Oregon aims to boost civic education with bill directed at Governor Brown


Beginning in 2026, a half-credit civic education course will be a degree requirement for high school students, such as at Benson Polytechnic High School in Portland.

Alan Sylvestre / OPB

It’s a frequent criticism of public schools – kids don’t learn civics. With questions raised in recent years about voting rights and the powers of different branches of government, calls for better civic education have only grown. Oregon has now taken steps to ensure more civics and government education, with lawmakers in both houses approving a bill making these courses mandatory for graduation.

The Oregon House approved Senate Bill 513 on Monday 60-0, legislating a half-credit civic education course in order to earn a degree. The bill was passed by the state Senate in April, with three “no” votes, and it now goes to Governor Kate Brown for his signature.

Students’ limited knowledge of government was recently documented in civic assessment results published by the National Assessment of Education Progress, or NAEP test. In 2018, only 24% of eighth grade students in the country obtained a “competent” mark on the civic assessment. Four years earlier, it was essentially the same with only 23% of students achieving proficient results. Etc.

“There has been no significant change in the percentage of students performing at this level from 1998, the first year of assessment,” said a statement on the NAEP website discussing the test results. .

It’s a problem that is also not resolved in high school, judging by the data that Oregon lawmakers cited in their civic education measure.

The text of Senate Bill 513 mentioned that the last time high school students took the NAEP civics exam for that class – in 2010 – only 24% were considered “competent” in civics. It also revealed that more than a third of seniors who took that 2010 exam were in the lowest category, with “below-the-base” knowledge of government.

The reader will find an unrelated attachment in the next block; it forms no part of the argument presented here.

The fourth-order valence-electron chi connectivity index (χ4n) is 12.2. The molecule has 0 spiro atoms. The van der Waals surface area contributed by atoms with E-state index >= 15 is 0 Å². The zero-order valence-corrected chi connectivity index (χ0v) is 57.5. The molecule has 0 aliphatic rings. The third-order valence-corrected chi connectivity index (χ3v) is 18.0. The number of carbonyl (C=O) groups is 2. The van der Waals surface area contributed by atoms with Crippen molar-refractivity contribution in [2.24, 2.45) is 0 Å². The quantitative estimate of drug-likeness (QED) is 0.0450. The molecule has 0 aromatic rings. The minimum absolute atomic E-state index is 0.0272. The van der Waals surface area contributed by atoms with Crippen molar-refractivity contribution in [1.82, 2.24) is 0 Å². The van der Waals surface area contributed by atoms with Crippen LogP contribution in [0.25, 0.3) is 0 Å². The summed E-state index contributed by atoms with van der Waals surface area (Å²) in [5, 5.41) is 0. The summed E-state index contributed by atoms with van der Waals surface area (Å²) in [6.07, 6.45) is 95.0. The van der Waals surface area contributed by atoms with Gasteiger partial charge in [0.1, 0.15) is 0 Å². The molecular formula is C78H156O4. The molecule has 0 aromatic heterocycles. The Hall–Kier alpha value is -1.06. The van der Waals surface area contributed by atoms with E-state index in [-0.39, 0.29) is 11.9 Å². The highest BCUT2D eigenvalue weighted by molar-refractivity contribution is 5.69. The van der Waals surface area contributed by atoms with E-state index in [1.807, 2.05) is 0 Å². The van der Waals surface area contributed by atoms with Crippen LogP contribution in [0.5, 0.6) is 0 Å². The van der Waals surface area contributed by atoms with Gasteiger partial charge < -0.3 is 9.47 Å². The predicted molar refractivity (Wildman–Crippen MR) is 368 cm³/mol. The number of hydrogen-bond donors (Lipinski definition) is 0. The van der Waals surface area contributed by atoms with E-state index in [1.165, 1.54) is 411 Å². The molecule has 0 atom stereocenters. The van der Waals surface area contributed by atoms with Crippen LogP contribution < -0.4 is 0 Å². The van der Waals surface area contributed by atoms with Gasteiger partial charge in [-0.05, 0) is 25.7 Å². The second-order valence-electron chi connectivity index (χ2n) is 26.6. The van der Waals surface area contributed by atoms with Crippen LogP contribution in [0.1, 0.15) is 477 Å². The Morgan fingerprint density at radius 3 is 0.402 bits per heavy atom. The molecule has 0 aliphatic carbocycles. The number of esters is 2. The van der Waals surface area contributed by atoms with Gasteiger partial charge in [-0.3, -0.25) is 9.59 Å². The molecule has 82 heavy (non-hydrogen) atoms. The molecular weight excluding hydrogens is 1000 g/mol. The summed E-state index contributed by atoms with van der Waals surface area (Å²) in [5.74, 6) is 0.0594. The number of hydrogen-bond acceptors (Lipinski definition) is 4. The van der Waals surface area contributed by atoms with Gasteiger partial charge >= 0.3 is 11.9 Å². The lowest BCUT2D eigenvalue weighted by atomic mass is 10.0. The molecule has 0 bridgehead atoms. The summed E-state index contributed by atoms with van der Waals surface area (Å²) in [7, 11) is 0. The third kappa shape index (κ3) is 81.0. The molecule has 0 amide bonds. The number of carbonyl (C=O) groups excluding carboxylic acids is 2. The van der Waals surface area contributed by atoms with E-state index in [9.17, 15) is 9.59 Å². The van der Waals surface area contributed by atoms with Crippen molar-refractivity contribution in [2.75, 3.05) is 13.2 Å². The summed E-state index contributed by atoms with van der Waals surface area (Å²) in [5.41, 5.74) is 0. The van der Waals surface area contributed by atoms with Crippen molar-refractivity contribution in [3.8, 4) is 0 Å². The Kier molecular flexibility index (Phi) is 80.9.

Consensus among lawmakers, however, should not be confused with unanimity in the state on why the bill is needed and what it might lead to. Support for the bill came from progressives and conservatives; with both sides noting the polarized political backdrop that the civic demand will enter.

“Recently we have witnessed the actions of many people who have been convinced of whack-a-doodle theories and untruths,” said Gayle Clason, Elector of Medford, in testimony presented in support of SB 513. “The attack on the Capitol in Washington DC (and state capitol buildings) is proof that some do not value democracy. Repression of voters and violence against minorities is another case where the lack of awareness of civil rights is a symptom of a lack of education in this area. “

Others cautioned that the civic education requirement should not be an opening to push progressive curriculum in public schools.

“This is a common sense bill as long as our Liberal leaders don’t grab it and put race, class and gender in it!” Josie Alexander wrote in the testimony presented in March.

But the national problem that dates back at least two decades will take another half a decade to fully implement in Oregon.

The civic education course will be a graduation requirement from class of 2026 students – these students are entering eighth year next fall. In other words, civics education will not be required of current high school or first year students.

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